Under the rules of the GDPR, any individual whose data is being held by an organisation can make a Data Subject Access Request (DSAR). In simple terms, this is an appeal in writing for any information held by the company that relates to the data subject.
It’s important to note that a DSAR does not need to be made directly by an individual – it can also be be submitted by a representative. Plus, the term ‘in writing’ includes e-mail and social media as well as other conventional means such as a written letter.
Before any data is handed out in response to a DSAR, it’s vital to confirm the identity of the individual making the request. This can be done through photo ID or address, or in the event that a third party (such as a solicitor) is acting on behalf of the data subject, then other forms may be applicable.
What does the DSAR relate to?
The type of data request depends on the nature of the information that the subject wants disclosing. Requests can fall into one of two categories:
- Data is stored in a single location/system
- No third parties are involved
- The DPO may be required to sanction the disclosure.
- Data is stored in multiple locations/systems
- Contentious information is requested (e.g. where disclosing data of other subjects is involved)
- Multiple requests have been generated from the same person
- More complex involvement of the DPO is required and potentially others.
Third party data
In the event that releasing data to an individual means third party information will also be disclosed, these additional subjects must be contacted for permission – otherwise, they could argue that a breach has taken place! However, if this isn’t possible, then it’s the DPO’s responsibility to consider the grounds for release and any impact it could have on the parties concerned.
It’s also possible to release data with third party information redacted, as long as the person making the request is informed of this decision. However, they can choose to make a follow-up request to the supervisory authority for full access if they wish – this is the Information Commissioners Office (ICO) for the UK.
What data can be requested?
In most cases, all information held on an individual is available to request, including archived data – this is why it’s so important that retention policies are clearly defined and documented.
The 6 principles of the GDPR are crucial here, as organisations must be clear with subjects about the need, type, purpose and retention timescales for their data being used. It is important to ensure the individual’s expectations of the request align with the organisation’s ability to deliver, it is also crucial to know what the data subject was advised when they initially offered up their data.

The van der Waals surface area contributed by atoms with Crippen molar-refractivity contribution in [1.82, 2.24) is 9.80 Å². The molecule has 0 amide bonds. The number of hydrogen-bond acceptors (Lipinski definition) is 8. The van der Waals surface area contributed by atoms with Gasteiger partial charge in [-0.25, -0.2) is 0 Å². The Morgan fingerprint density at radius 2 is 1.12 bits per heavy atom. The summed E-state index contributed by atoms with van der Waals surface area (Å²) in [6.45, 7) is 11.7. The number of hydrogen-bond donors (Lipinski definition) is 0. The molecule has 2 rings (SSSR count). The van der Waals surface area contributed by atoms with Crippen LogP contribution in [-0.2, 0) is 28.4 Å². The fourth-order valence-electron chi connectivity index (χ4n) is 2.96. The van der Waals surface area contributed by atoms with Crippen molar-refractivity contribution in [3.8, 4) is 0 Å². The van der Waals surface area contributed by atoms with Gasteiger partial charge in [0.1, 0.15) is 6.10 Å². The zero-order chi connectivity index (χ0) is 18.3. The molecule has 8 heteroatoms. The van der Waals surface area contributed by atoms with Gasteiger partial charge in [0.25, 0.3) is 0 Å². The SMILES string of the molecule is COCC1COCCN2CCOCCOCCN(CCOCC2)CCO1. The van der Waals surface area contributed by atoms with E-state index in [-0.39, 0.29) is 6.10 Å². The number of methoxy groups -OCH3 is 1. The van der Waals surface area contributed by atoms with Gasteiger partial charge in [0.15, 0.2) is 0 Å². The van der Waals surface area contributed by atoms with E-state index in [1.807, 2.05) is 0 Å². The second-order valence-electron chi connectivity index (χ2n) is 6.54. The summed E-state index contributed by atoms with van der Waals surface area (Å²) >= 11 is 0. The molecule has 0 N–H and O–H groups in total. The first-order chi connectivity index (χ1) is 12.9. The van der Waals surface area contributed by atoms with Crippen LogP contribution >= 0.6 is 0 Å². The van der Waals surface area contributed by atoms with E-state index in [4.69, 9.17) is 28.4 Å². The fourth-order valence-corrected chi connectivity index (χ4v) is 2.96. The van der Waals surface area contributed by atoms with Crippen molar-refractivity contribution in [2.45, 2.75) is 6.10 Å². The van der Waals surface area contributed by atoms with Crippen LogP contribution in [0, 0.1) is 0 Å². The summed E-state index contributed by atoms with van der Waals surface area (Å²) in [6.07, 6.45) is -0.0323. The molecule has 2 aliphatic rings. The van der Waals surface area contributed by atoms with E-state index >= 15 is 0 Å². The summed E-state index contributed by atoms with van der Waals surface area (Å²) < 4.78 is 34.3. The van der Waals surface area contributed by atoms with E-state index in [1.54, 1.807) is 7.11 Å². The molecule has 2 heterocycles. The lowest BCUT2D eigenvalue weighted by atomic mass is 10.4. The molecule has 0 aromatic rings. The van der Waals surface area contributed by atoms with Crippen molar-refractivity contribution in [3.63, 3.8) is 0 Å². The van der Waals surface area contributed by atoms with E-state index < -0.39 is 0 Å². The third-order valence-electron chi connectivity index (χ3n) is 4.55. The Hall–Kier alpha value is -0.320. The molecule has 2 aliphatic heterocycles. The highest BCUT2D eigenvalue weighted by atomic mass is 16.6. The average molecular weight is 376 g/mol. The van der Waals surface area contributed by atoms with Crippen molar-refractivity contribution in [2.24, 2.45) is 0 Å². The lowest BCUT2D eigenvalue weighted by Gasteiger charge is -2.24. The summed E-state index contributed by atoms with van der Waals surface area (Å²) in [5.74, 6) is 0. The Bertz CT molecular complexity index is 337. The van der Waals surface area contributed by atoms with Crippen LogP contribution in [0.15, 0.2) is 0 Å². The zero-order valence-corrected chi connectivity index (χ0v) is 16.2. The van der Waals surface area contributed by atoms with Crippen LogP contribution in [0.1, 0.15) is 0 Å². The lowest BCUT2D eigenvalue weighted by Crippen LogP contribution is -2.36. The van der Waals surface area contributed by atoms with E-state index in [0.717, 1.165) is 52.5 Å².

For these reasons, DSARs are a very good deterrent to businesses keeping data for an excessive period of time – even if a company can justify the need, a DSAR will require them to disclose whatever information is being stored on an individual, however inconvenient!
Where possible, any information provided in response to a DSAR should be in an understandable format. For example, data that contains operational codes or indicators needs to be disclosed to the subject in ‘Plain English’, or with an explanation of what these codes mean at the very least.
Notes or letters written by hand also count as ‘data’. Therefore, it’s important to be mindful of the content and location of anything that’s put into writing, as this may also need to be released under a DSAR.
The maximum timescale for fulfilling an individual’s DSAR is one month – including weekends! In the event of multiple or complex requests, this can be extended to two months, but the person making the request must be informed of the extension and the reasons why.
Again, it’s important to be aware that the individual requesting the data can submit a complaint to the supervisory authority if they believe their DSAR is not being dealt with properly. It is therefore good practice to always ensure that communications are clear, precise and timely – this will act in the organisation’s favour if the authority ends up being involved.
This sounds like a lot of work – can I charge for it?
While there is a standard £10 rate in place under existing Data Protection rules, this has been removed from the GDPR – so, as rule of thumb a charge cannot be made to reasonable requests. However, repeat or excessive requests may be levied with a ‘reasonable’ fee based on the cost of the administrative burden.
Aside from disclosing third party data, there may be instances where the amount of work required to fulfil a DSAR is disproportionate or expensive. In such cases, the organisation is permitted to refuse the request, but extreme caution should be taken when refusing a DSAR – arguing to the supervisory authority that ‘disproportionate’ effort would be required without enough evidence, can result in hefty penalties.
As with any process relating to personal data, it’s crucial to keep up-to-date and precise records of any DSARs. This is especially important if the request falls into the ‘complex’ category or a complaint is made – in such cases, the supervisory authority is likely to analyse the thought processes and reasoning behind decisions, so clear documentation is vital. And, as always with personal data processing, appropriate measures to protect the register’s security and privacy must be taken.
Did you know you can enlist the help of a Virtual DPO to take care of DSARs for you? To find out more about this and the other GDPR services we offer, get in touch!